Mr. President, this isn’t just about Louisiana and the importance to Louisiana. I will submit this report for the Record, “The Economic Impact of the Gulf of Mexico Offshore Oil and Natural Gas Industry and the Role of the Independents,” released in July of 2010. I will read only one figure, but it is big enough that it should capture people’s attention. People are looking for money in this Chamber to solve our budget issues and bring this budget into balance. One figure I will cite from this report is that the independents—not big oil—I am not talking about Chevron, Shell, or BP; I am talking about independent oil and gas operators that are sidelined because of this policy by the administration—independents will bring in more than $147 billion in Federal, State, and local revenue in the next 10 years. So the stakes are very high, which is why I took the action I did and why today I have released the hold, because notable progress has been made, permits have been issued, and the Secretary has committed, on Monday, to be in the State to give a path forward for this industry.
I am convinced that, at this moment, that was the right thing to do for the country and the gulf coast. But we have more progress that needs to be made. This industry is a valuable, critical, important industry to this Nation. It has been for over 100 years, and it will be for the next 100 years. We have to realize the importance of producing oil and gas here at home. Yes, it was a terrible accident. Yes, we need to have safety and rules and regulations that are in force. But there has to be a way to accomplish that without shutting down the entire industry and putting hundreds of thousands of jobs at risk. Again, this isn’t about big oil specifically; it is about contractors and small businesses all along the gulf coast and throughout the United States.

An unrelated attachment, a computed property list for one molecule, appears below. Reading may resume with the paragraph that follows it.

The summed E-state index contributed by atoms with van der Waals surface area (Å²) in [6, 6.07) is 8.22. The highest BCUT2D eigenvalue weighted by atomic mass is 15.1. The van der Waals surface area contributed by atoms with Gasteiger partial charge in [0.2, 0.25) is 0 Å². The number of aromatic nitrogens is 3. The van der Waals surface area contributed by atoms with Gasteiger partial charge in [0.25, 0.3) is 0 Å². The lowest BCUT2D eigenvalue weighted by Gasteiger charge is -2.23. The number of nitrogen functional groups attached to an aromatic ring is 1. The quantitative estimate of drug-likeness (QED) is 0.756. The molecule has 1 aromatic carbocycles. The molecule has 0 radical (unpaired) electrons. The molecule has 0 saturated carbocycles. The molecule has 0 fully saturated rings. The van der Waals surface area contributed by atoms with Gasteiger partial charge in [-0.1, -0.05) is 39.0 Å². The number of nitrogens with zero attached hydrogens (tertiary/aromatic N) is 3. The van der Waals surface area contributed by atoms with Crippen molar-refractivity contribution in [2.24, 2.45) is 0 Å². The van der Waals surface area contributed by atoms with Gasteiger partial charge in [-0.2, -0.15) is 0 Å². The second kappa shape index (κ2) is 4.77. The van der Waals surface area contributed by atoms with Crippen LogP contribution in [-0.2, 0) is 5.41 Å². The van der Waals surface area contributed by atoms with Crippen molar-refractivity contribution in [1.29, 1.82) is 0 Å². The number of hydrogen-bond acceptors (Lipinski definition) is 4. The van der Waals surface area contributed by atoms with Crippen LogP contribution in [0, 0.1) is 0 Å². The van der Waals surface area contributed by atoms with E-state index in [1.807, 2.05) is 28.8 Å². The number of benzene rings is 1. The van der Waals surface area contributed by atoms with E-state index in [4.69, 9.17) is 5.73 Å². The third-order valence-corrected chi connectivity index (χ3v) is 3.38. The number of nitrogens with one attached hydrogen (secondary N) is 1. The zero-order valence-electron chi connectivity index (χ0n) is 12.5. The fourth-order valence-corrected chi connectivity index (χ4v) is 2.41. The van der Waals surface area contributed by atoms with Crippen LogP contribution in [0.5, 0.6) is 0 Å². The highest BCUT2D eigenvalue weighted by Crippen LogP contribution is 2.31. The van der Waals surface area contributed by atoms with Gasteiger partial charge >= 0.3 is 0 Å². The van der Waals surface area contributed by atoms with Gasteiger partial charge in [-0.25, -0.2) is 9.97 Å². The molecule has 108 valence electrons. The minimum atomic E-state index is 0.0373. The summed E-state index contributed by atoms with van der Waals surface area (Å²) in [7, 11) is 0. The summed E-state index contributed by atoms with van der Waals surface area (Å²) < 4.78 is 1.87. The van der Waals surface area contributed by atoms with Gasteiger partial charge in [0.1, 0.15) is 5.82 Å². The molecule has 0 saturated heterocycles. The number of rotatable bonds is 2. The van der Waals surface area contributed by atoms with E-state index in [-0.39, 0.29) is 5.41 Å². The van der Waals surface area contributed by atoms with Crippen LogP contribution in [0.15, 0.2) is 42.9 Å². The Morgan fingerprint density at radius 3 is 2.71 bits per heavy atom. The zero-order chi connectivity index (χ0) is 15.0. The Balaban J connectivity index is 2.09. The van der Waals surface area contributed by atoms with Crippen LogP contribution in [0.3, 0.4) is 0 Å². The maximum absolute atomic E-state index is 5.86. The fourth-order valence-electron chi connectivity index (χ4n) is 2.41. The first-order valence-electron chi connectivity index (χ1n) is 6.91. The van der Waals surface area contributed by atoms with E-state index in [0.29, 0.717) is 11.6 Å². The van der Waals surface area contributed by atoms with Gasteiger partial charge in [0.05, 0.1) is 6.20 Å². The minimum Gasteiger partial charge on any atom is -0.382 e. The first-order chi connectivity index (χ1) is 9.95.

I appreciate the Secretary’s commitment, his renewed focus, and his understanding of the urgency of the situation. I thank my colleagues, many of whom were supportive of this action, as we have worked through these last 6 weeks. I appreciate the courtesy of the majority leader.
I ask unanimous consent to have printed in the Record “How Big an Impact?” from the study “The Economic Impact of the Gulf of Mexico Offshore Oil and Natural Gas Industry and the Role of the Independents” done by IHS Global Insight (USA), Inc., dated July 21, 2010.